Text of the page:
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Artful Departures
The If Borderlands: Collected Poems
Elise Partridge
New York Review Books
www.nyrb.com/products
272 Pages; Print, $14.95

inline graphicNew York's Elise Partridge came to writing late in life. As she wrote her second book, Chameleon Hours (2008), she began to see life through the prism of a cancer sufferer. In an interview that appeared in the Canadian journal The Walrus, Partridge spoke about examining life's values. "Many of the poems I suppose ask implicit questions about fullness of life or lives somehow thwarted, diminished, ended too early." The disappointments (and successes) of her characters, are framed so artfully that they function both lyrically and morally.

The If Borderlands presents in their entirety, all of Partridges previous three books and adds a selection of seven unpublished poems from a manuscript she was writing before her death in 2015. The theme of artful departures is handled with wit, humor and gravitas in several poems including "Buying the Farm," and "Brief Lives." Her metaphoric sophistication is evident in these lines from "Farewell Desires." "Goddess of discards, / let me be a waterfall / pouring a heedless mile."

Rarely do poets command such lyric rigor. Not since I picked up Lorine Neidecker, have I been so in awe of a writer's natural mastery in expressing nature's mysteries. Beginning with "Everglades," Partridge extends a steady grasp of vernacular by studding it with crisp particulars. Her placement of highly precise terms is one of the key joys a reader encounters when entering this realm of hyper-keen observation.

Through portraiture combined with landscape, the author re-constructs mini-worlds with metaphysical fidelity and emotional insight. Cowboys, teachers, voters, victims, parents, daughters, a niece, a fortune teller, a writer's desk, birds, flowers, and others, pass before Partridge's intense eye.

The visual and the aural align in tight phrases. A character "reefs the salt-caked storm-jib." Another strategy I find in these poems, is to deflate their formality with incidental asides: "like a nuthatch inching down a pillar."

The concrete titles give you an idea of the author's material: "Temp," "The Finder," "The Latin Teacher," "Miss Peters," and "Room 238: Old Woman and Hummingbird." Great humanity is revealed in these compelling depictions. Partridge is especially attuned to women. She effectively (and heartbreakingly) challenges society's restrictive conventions. "Elegy" explores the circumscribed, delusional life of a sixty-year-old widow.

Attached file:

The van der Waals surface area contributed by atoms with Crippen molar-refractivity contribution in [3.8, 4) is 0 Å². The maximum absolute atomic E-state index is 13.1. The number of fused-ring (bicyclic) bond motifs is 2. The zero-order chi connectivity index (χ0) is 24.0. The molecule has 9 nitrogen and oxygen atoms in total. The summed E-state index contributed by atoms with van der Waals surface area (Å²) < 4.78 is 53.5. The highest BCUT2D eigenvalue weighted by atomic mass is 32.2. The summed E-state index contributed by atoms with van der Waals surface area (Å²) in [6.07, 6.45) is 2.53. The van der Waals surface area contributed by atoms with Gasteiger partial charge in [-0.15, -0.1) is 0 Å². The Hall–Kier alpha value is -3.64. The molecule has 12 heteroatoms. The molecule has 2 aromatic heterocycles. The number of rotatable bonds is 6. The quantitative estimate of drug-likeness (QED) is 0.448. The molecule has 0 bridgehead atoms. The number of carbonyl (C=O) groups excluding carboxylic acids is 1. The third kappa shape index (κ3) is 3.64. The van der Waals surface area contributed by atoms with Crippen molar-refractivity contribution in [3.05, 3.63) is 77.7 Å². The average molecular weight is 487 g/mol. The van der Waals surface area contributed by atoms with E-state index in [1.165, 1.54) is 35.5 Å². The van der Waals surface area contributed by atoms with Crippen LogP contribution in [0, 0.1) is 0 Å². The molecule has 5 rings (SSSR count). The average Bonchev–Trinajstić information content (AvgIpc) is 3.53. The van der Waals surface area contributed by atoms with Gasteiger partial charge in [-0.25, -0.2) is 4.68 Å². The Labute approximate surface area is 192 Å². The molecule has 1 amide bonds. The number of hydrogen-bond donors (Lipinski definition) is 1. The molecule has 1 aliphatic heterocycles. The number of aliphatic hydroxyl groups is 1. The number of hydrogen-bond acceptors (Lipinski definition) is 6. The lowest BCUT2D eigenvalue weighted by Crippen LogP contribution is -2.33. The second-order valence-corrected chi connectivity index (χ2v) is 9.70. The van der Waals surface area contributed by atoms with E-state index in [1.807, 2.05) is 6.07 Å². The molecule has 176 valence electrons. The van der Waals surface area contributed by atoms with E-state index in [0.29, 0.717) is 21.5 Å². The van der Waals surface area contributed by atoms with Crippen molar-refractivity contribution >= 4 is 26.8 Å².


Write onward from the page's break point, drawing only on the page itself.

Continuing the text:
I never let myself complain.(gallons of tears, a wet winter's rain,whirled at the brim of the churning drain.)

I had the life I wanted to have.(She stepped unborn into her grave.)

Like the characters in Spoon River Anthology (1915), the human inhabitants of these pages are often haunted. But many of them are inspiring, testifying to Partridge's encompassing, compassionate scope.

Partridge is a Neo-formalist although she admitted a tinge of Surrealism. The works are largely narrative. The rhymes are close but often slant and even a bit sly, keeping them supple and surprising. And while she wrote in irregular stanzas sometimes, she often used five line stanzas, or quintains.

In the "The Wildlife Illustrator," the poet finds a fellow soul, an artist who revels in flora and fauna. "Skinks flick / through a vent to her quilt." At the end, Partridge juxtaposes the artist's brushes with goldfinches that have dipped their beaks in paint. This is genius—to let the subjects lead the poem to a sort of divine conclusion.

Powers, take note: through cactus weeks,her paintbrushes caked,she left on her simmering porcha bucket brimmingwhere goldfinches dipped their beaks.

The poem rhymes on the first and last line of each stanza, adding a bump that comes a bit late, like dessert. This strategy is repeated in "The Latin Teacher" and others.

Partridge investigates matters with an Objectivist point of view. Each poem circumnavigates its subject, drawing out major topoi such as desire, faith, and mortality. "The Runt Lily" shows the author's ability to anthropomorphize her subjects with great skill, arousing true empathy. After surviving a storm, this challenged lily goes on, subverting expectation:

Finally eked out one flower.Streaking...


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